Running on the Spot - Begin!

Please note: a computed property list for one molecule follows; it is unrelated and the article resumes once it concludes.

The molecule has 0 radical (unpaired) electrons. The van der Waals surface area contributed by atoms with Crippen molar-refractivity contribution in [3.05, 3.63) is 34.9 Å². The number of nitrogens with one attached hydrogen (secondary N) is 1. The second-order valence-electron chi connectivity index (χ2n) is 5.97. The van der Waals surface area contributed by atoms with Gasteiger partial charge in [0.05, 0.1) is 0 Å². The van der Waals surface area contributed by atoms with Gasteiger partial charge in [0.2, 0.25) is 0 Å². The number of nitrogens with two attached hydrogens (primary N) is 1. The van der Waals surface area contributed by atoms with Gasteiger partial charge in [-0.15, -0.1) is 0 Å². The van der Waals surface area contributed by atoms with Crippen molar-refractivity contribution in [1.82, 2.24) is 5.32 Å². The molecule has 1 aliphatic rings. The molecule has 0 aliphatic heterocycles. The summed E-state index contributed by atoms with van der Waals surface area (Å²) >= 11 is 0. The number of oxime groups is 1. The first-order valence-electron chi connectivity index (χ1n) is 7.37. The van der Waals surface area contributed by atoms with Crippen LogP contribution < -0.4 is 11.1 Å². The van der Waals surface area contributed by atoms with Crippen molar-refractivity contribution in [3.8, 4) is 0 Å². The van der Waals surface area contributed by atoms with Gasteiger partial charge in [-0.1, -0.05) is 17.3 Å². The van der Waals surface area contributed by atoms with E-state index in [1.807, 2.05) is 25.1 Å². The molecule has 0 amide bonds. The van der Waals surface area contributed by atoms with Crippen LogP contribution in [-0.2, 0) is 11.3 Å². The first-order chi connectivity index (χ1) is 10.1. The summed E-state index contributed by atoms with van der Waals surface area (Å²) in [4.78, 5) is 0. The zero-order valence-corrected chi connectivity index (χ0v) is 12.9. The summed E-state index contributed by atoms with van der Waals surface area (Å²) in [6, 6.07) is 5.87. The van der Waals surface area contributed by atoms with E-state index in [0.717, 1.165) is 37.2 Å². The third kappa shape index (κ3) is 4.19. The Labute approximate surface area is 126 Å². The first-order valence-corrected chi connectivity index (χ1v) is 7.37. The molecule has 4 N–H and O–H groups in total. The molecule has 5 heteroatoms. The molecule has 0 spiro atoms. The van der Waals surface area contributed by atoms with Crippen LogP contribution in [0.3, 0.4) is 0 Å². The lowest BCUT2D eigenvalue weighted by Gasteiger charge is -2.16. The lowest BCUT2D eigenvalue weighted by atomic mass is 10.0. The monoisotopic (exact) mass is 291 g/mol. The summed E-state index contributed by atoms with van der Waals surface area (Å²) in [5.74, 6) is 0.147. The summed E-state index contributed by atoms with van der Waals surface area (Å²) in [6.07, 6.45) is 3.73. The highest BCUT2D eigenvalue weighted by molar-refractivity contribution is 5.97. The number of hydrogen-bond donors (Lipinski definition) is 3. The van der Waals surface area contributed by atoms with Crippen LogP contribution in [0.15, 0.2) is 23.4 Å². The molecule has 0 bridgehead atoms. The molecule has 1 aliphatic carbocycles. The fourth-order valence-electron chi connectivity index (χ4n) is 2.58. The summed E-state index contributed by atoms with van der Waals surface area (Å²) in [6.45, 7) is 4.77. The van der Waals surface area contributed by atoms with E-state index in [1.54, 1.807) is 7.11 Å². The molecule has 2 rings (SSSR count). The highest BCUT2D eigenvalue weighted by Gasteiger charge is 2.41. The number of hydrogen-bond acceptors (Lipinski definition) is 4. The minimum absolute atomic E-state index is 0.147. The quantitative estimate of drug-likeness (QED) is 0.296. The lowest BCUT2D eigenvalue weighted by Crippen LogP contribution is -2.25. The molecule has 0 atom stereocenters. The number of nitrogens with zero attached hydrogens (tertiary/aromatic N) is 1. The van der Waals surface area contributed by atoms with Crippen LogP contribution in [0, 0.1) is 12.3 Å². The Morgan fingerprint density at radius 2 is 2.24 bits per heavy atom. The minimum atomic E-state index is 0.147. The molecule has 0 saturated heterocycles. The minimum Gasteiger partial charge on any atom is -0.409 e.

While I was working in a large chemical factory in northern Germany, installing some new cell line shorting switches, I witnessed a potentially dangerous, but extremely amusing incident. My Boss and I had finished the installation of the twelve switches along the side of the Castner-Kellner chlorine producing cell, and the local operatives had lowered the tank lid into position and clamped it down with several tens of large plastic G-cramps. I was intrigued as to why they were using plastic cramps and not metal ones, I presumed that it was for electrical insulation reasons, but it was soon to become obvious why. I was in the control room observing as the switches we had installed were opened by remote control to divert the electrical current through the brine in the cell to begin producing Chlorine gas by electrolysis, and my Boss was outside on the production floor watching the operatives as they moved around on top of the tank making fine adjustments to the depth of the electrodes into the brine solution to equalise the local voltage drops. Suddenly, an alarm went off in the control room, and the Controller made an urgent sounding announcement (in German) over the Tannoy on the production floor. Every one of the operatives on top of the tank dropped their adjustment keys and turned towards the door into the refuge room. At that moment there was an enormous WHOOSH, and the tank lid, about 100 feet by 30 feet, lifted two feet into the air, firing the plastic G-cramps out sideways, and propelling the operatives vertically into the air, where they all commenced "Running on the Spot" in mid air, before landing in full panic mode back on the tank lid and scarpering towards and through the refuge room door, slamming it behind the last man in. A large brown cloud of Chlorine gas rolled across the production floor after them, engulfing my Boss and the Production Supervisor, who were not fast enough to reach the Control Room door before it did. The extraction system kicked in and soon cleared the gas out into the atmosphere outside the factory, and Boss and Prod Sup staggered into the Control Room and sat down to regain their breath. Although this was an extremely dangerous situation, resulting eventually in the untimely death of my Boss some weeks later, it was obviously well planned for by the Production Staff of the factory, and was, at the time, excruciatingly funny to see several blokes all swivel as if magentically attracted, start running in mid air, and, on landing, all make it to and through a narrow doorway into the refuge.